ISSN: 1301-2193 E-ISSN: 1308-9846
  • Turkish Journal of
    Endocrinology and Metabolism

Introduction

Thyroglossal duct cyst, a congenital anomaly of the thyroglossalduct residual, is seen in 7% of the young adult population (1).Carcinoma development in thyroglossal duct cyst is quite rare andit is observed in less than 1% of patients (2,3). The most commonmalignant pathology is the papillary carcinoma of the thyroid(4). Diagnosis is usually made after pathological examination ofsurgically removed tissue. We planned to present a case who hadundergone surgery with the diagnosis of thyroglossal duct cystwhile its histopathology was reported as papillary carcinoma; yetafter our studies, we detect micropapillary cancer of the thyroid.

Case

A forty-one year old male patient was admitted to the ear-nosethroatoutpatient clinic with the complaint of painless palpableswelling that he noticed three months ago. On physical examination;a 2x2cm palpable mass was found on neck midline between thyroidcartilage and hyoid bone. Patient had no history of radiation to theneck, and he was clinically euthyroid. The ultrasound performedon the neck by Radiology; a 20x15 mm irregular cystic mass lesioncontaining solid component was seen adjacent to the right lateralsuperior of the hyoid bone. The thyroid gland size was normal andits contour was smooth. The thyroid gland had homogeneous echopattern and no lesion was detected, which made difference in the eco of the gland. Patient was scheduled for the excision of the massand in the preoperative neck cranial computed tomography, in asimilar way, a 19x13 mm lobulated hypodense mass was seen inthe anterosuperior of the hyoid bone. There was neither pathologicallymph node in size and appearance nor space-occupying lesion inthe thyroid gland. The Tc-99m thyroid scintigraphy result was normal.Patient had Sistrunk operation in otolaryngology clinic. The result ofhistopathological examination was reported as papillary carcinomaarising from thyroglossal duct and with the aim of further examinationthe patient was directed to the endocrinology department. In thethyroid ultrasound performed in our clinic, a 2x3x3 mm hypoechoiclesion was detected in the right lobe close to the isthmus (Figure1). Lesions’ elastography score was measured as 4, and its strainindex was 2.67 (Figure 2). We did a fine-needle aspiration from thelesion and the result was reported as ‘papillary carcinoma’. Totalthyroidectomy and anterior neck dissection was performed. In thehistopathological evaluation; 2 papillary carcinoma lesions weredetected which were 4 mm and 2 mm in diameter. Among evaluated20 lymph nodes and thyroglossal remnant, no tumor was reported.

Discussion

Te finding of mass in the neck is a common clinical finding and thusnumerous pathologies should be considered in differential diagnosis.Most of the masses are benign but malignant diseases should not beignored. Therefore, it is important to develop a systematic approachtowards a patient who has a mass in the neck. Benign tyroglossalchannel cysts are often detected as front neck masses which areasymptomatic, soft and has no tend to grow. Carcinoma developmentin thyroglossal duct cyst is quite rare and it is observed in less than1% of patients (2,3). Because of this rarity, we do not usually suspectof malignancy prior to surgical excision. However, as in our case, inthe presence of a mass that is fixed and rapidly increasing in size,physicians may suspect of malignancy. Older patients, female patients,and patients with the rapid growth of the lesion are more at risk interms of malignancy (5). In Carcinomas arising from the thyroglossalduct cyst, two histological origins have been described. First andmore frequent is thyroid elements and the second is carcinomasdeveloped from squamous cell epithelial. The most common cancerseen in thyroglossal cysts is papillary carcinoma, as in our case (85%).Because of the carcinoma development in thyroglossal duct cyst isvery rare, prior to surgery clinicians usually do not suspect of anoncologic diagnosis and as a result thyroglossal duct cyst carcinomadiagnosis is made by histopathological examination of samples aftersurgery. To overcome this difficulty, in patients who got diagnosedwith thyroglossal duct cysts, neck lymph nodes and thyroid glandneed to be examined in detail. In our case, the preoperative thyroidgland assessment was made by the radiology department, but 3 mmhypoechoic nodule could not be detected neither in ultrasound nor inscintigraphy. Elastosonography’s (ES) use for the diagnostic approachto thyroid nodules has become widespread in recent years. SI valuesdetermined by ESR, combined with the characteristics of the noduleusing ultrasound is a non-invasive, advantageous method in thedifferential diagnosis of thyroid nodules (8). In the literature, twomore case reports are available with both papillary carcinoma inthe thyroid gland and papillary carcinoma in thyroglossal duct cyst without pathologic lymph node in the neck (6,7). Therefore, in casesof thyroglossal duct cyst, even with a very little risk of malignancy, theprobability of papillary microcarcinoma in thyroid gland should beconsidered. We think that this is due to the thyroglossal duct thyroidmicrocarcinoma metastasis or multifocality of the papillary thyroidcarcinoma in two separate regions as a result of the same mutation.The detailed evaluation of thyroid gland and lymph nodes is crucial todetermine the type of operation that will be performed on the patient.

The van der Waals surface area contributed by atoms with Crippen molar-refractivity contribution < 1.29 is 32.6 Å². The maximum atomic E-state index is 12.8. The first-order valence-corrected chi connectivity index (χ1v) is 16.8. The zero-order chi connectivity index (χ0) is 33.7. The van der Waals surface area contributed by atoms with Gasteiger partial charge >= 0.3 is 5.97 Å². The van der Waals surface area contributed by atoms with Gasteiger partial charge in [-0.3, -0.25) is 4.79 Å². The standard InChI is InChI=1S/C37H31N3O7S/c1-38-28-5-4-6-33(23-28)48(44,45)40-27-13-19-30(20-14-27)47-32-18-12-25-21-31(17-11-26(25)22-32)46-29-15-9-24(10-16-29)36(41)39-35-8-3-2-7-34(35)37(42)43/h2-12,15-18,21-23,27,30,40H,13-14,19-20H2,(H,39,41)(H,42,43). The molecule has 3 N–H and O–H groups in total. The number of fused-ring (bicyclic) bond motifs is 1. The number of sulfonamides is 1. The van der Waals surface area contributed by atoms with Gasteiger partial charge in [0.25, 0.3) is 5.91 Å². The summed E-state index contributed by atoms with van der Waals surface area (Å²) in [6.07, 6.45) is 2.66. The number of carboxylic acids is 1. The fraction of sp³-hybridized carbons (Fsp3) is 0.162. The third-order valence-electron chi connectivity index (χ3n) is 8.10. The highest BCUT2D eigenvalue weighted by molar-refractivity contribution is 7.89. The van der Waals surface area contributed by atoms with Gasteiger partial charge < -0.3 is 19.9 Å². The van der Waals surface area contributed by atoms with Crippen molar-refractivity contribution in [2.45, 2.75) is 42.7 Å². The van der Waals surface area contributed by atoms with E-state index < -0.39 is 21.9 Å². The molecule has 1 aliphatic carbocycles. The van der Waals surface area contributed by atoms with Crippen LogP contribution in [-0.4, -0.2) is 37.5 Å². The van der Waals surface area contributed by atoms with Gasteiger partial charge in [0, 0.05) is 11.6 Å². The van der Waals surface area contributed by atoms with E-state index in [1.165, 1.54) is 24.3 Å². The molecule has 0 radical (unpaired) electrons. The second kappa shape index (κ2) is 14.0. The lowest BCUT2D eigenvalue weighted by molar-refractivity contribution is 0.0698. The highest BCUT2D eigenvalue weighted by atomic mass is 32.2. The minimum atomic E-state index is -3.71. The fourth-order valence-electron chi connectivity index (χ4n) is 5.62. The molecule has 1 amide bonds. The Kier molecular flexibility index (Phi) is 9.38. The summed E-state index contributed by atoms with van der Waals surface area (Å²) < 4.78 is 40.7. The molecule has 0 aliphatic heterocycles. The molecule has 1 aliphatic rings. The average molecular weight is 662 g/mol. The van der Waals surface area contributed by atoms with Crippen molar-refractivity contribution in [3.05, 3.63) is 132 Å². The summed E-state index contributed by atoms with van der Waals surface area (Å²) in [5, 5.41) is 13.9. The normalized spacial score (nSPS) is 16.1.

References

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